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A Bayesian computational model to investigate expert anticipation of a seemingly unpredictable ball bounce

Research output: Contribution to journalArticlepeer-review

David Harris, Jamie Stephen North, Oliver Runswick

Original languageEnglish
JournalPsychological Research
Early online date24 May 2022
Accepted/In press5 May 2022
E-pub ahead of print24 May 2022
Published24 May 2022

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© 2022. The Author(s).


King's Authors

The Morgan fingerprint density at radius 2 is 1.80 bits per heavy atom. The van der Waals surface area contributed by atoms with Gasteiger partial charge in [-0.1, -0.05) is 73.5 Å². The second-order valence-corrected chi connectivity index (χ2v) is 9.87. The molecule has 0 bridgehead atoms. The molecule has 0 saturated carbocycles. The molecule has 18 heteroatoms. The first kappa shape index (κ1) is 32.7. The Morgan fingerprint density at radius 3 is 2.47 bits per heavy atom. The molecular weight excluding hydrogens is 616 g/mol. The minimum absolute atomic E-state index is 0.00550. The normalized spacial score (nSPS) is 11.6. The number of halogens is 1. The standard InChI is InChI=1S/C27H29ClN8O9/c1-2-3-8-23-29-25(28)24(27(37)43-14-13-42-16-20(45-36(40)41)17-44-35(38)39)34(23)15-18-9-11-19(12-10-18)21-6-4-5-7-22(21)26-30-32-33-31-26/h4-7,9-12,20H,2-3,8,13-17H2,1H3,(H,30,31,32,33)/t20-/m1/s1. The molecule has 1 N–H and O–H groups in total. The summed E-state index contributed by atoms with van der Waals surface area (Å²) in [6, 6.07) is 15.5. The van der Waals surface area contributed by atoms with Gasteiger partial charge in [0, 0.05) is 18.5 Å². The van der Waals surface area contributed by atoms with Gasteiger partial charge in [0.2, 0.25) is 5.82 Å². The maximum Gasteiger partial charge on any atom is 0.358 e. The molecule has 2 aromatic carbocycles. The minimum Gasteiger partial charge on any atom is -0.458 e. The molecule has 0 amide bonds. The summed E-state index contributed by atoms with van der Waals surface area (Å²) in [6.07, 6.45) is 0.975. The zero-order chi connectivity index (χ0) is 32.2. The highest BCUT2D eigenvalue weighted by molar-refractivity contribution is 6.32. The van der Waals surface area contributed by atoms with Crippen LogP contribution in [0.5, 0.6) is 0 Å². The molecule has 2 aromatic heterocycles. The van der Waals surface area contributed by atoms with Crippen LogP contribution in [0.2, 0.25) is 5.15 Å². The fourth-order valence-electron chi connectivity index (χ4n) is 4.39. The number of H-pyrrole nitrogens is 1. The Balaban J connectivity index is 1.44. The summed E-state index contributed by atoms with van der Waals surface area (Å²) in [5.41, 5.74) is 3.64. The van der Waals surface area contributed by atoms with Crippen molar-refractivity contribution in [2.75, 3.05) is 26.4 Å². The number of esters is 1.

During dynamic and time-constrained sporting tasks performers rely on both online perceptual information and prior contextual knowledge to make effective anticipatory judgments. It has been suggested that performers may integrate these sources of information in an approximately Bayesian fashion, by weighting available information sources according to their expected precision. In the present work, we extended Bayesian brain approaches to anticipation by using formal computational models to estimate how performers weighted different information sources when anticipating the bounce direction of a rugby ball. Both recreational (novice) and professional (expert) rugby players (n = 58) were asked to predict the bounce height of an oncoming rugby ball in a temporal occlusion paradigm. A computational model, based on a partially observable Markov decision process, was fitted to observed responses to estimate participants' weighting of online sensory cues and prior beliefs about ball bounce height. The results showed that experts were more sensitive to online sensory information, but that neither experts nor novices relied heavily on prior beliefs about ball trajectories in this task. Experts, but not novices, were observed to down-weight priors in their anticipatory decisions as later and more precise visual cues emerged, as predicted by Bayesian and active inference accounts of perception.

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